It may be said: “Oh, well, we don’t really need to worry about the United States; that it is just asserting its sovereignty, and any offenders against human rights, crimes against humanity, war crimes, etc. will be taken back to the United States and tried effectively under the jurisdiction of the United States.” But, unfortunately, this will not necessarily be the case.

[The House rose before Keith Locke completed his speech. Continued on Tuesday 29 July below]

When I was speaking last Thursday I was expressing the Green Party’s support for this bill, which allows the International Criminal Court to function more freely through granting immunity to judges and others involved.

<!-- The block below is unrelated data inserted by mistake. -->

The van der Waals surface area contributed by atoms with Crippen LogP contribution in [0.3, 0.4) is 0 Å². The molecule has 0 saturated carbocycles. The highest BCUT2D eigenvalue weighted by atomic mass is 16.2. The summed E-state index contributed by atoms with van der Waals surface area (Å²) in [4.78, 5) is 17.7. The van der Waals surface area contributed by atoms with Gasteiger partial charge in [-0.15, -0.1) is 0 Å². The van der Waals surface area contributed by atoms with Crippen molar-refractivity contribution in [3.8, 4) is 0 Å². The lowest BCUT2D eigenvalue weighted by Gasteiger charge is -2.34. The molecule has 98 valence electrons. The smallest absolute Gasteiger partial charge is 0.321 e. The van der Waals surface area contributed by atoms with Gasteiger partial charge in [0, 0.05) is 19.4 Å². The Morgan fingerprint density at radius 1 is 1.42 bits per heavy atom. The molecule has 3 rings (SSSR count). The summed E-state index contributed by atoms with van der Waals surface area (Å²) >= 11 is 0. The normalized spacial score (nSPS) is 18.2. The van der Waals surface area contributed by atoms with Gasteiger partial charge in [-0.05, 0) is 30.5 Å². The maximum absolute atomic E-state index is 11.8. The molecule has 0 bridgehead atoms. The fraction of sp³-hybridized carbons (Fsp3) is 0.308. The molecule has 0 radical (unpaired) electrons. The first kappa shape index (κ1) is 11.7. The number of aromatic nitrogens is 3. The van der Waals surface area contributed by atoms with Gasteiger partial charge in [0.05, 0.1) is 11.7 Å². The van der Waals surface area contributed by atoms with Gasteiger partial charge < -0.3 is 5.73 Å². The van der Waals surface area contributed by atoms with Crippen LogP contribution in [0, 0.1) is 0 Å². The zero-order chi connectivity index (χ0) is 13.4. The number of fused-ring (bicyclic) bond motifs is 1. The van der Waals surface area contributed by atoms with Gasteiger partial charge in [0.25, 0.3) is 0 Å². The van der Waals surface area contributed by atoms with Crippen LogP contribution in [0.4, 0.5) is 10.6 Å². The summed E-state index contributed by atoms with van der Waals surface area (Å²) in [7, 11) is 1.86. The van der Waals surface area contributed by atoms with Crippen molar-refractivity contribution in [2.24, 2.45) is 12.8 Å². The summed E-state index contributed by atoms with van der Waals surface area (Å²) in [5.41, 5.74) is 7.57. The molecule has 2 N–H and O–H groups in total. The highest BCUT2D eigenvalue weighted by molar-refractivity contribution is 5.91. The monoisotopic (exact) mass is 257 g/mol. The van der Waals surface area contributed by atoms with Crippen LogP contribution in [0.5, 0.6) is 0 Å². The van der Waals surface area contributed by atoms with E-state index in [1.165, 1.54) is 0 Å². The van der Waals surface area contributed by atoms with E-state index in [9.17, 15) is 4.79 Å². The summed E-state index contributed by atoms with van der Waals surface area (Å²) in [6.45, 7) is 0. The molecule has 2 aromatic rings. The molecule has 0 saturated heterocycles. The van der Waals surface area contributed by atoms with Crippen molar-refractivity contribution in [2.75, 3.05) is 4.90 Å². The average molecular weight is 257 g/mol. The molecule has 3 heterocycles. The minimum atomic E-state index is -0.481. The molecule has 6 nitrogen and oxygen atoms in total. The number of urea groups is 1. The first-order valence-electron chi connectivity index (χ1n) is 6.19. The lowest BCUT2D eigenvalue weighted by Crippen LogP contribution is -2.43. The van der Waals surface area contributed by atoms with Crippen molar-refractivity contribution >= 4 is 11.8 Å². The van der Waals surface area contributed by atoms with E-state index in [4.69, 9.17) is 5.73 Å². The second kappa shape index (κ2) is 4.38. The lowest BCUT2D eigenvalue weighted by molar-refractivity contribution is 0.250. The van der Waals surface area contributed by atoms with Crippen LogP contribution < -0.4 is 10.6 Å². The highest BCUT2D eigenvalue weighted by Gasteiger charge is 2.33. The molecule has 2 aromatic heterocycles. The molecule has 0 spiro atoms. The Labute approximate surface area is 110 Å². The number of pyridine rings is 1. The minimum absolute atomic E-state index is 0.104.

Unfortunately, the United States is challenging the ability of the court to function by going around the world and signing agreements with countries to exempt its citizens from the jurisdiction of the court. For example, we could have a situation where United States soldiers commit crimes under the Rome Treaty, but because of these exemptions they do not fall within the jurisdiction of the court. That may already be a very practical problem, in that Amnesty International issued a report last week slamming the United States occupation forces in Iraq for torture and ill treatment of prisoners, beating prisoners with rifle butts, and killing people. It said that reported methods of torture included prolonged sleep deprivation and prolonged restraint in painful positions, sometimes combined with exposure to loud music, prolonged hooding, and exposure to bright lights. Then on the television news last week we saw the United States commander north of Baghdad explicitly threatening to punish a village and bulldoze crops, which is the sort of collective punishment deemed to be a crime against humanity under the Rome Treaty.